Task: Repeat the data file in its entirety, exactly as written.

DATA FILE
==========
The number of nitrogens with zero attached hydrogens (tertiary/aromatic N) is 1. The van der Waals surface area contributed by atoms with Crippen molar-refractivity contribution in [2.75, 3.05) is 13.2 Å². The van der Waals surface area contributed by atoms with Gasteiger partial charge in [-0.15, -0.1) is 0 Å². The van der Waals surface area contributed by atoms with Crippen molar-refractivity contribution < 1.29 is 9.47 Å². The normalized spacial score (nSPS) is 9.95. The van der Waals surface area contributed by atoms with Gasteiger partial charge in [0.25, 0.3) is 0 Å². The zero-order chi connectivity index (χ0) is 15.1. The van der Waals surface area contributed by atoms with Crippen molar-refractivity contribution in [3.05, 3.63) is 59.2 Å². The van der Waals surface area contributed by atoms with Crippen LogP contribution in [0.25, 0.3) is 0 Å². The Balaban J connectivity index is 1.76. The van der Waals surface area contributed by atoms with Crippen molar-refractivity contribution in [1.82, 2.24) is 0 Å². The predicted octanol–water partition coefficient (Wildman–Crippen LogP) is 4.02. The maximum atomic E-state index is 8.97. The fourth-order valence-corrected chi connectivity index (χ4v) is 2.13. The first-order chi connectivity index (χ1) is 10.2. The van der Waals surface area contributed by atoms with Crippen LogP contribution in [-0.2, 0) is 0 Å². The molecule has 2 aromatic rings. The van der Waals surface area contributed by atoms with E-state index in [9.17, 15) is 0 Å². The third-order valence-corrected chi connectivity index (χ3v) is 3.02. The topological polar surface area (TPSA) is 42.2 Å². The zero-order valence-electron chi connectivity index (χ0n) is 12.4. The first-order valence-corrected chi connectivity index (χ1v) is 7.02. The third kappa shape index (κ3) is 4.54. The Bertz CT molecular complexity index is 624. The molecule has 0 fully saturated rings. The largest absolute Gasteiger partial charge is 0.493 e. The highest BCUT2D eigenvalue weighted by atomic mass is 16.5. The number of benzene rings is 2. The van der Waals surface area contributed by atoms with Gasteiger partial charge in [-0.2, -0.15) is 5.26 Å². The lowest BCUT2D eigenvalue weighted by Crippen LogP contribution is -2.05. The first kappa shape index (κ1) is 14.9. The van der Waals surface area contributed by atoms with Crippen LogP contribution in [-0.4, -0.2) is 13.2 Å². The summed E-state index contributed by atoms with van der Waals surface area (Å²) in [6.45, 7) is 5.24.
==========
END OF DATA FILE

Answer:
The number of nitrogens with zero attached hydrogens (tertiary/aromatic N) is 1. The van der Waals surface area contributed by atoms with Crippen molar-refractivity contribution in [2.75, 3.05) is 13.2 Å². The van der Waals surface area contributed by atoms with Gasteiger partial charge in [-0.15, -0.1) is 0 Å². The van der Waals surface area contributed by atoms with Crippen molar-refractivity contribution < 1.29 is 9.47 Å². The normalized spacial score (nSPS) is 9.95. The van der Waals surface area contributed by atoms with Gasteiger partial charge in [0.25, 0.3) is 0 Å². The zero-order chi connectivity index (χ0) is 15.1. The van der Waals surface area contributed by atoms with Crippen molar-refractivity contribution in [3.05, 3.63) is 59.2 Å². The van der Waals surface area contributed by atoms with Crippen LogP contribution in [0.25, 0.3) is 0 Å². The Balaban J connectivity index is 1.76. The van der Waals surface area contributed by atoms with Crippen molar-refractivity contribution in [1.82, 2.24) is 0 Å². The predicted octanol–water partition coefficient (Wildman–Crippen LogP) is 4.02. The maximum atomic E-state index is 8.97. The fourth-order valence-corrected chi connectivity index (χ4v) is 2.13. The first-order chi connectivity index (χ1) is 10.2. The van der Waals surface area contributed by atoms with Crippen LogP contribution in [-0.2, 0) is 0 Å². The molecule has 2 aromatic rings. The van der Waals surface area contributed by atoms with E-state index in [9.17, 15) is 0 Å². The third-order valence-corrected chi connectivity index (χ3v) is 3.02. The topological polar surface area (TPSA) is 42.2 Å². The zero-order valence-electron chi connectivity index (χ0n) is 12.4. The first-order valence-corrected chi connectivity index (χ1v) is 7.02. The third kappa shape index (κ3) is 4.54. The Bertz CT molecular complexity index is 624. The molecule has 0 fully saturated rings. The largest absolute Gasteiger partial charge is 0.493 e. The highest BCUT2D eigenvalue weighted by atomic mass is 16.5. The number of benzene rings is 2. The van der Waals surface area contributed by atoms with Gasteiger partial charge in [-0.2, -0.15) is 5.26 Å². The lowest BCUT2D eigenvalue weighted by Crippen LogP contribution is -2.05. The first kappa shape index (κ1) is 14.9. The van der Waals surface area contributed by atoms with Crippen LogP contribution in [-0.4, -0.2) is 13.2 Å². The summed E-state index contributed by atoms with van der Waals surface area (Å²) in [6.45, 7) is 5.24.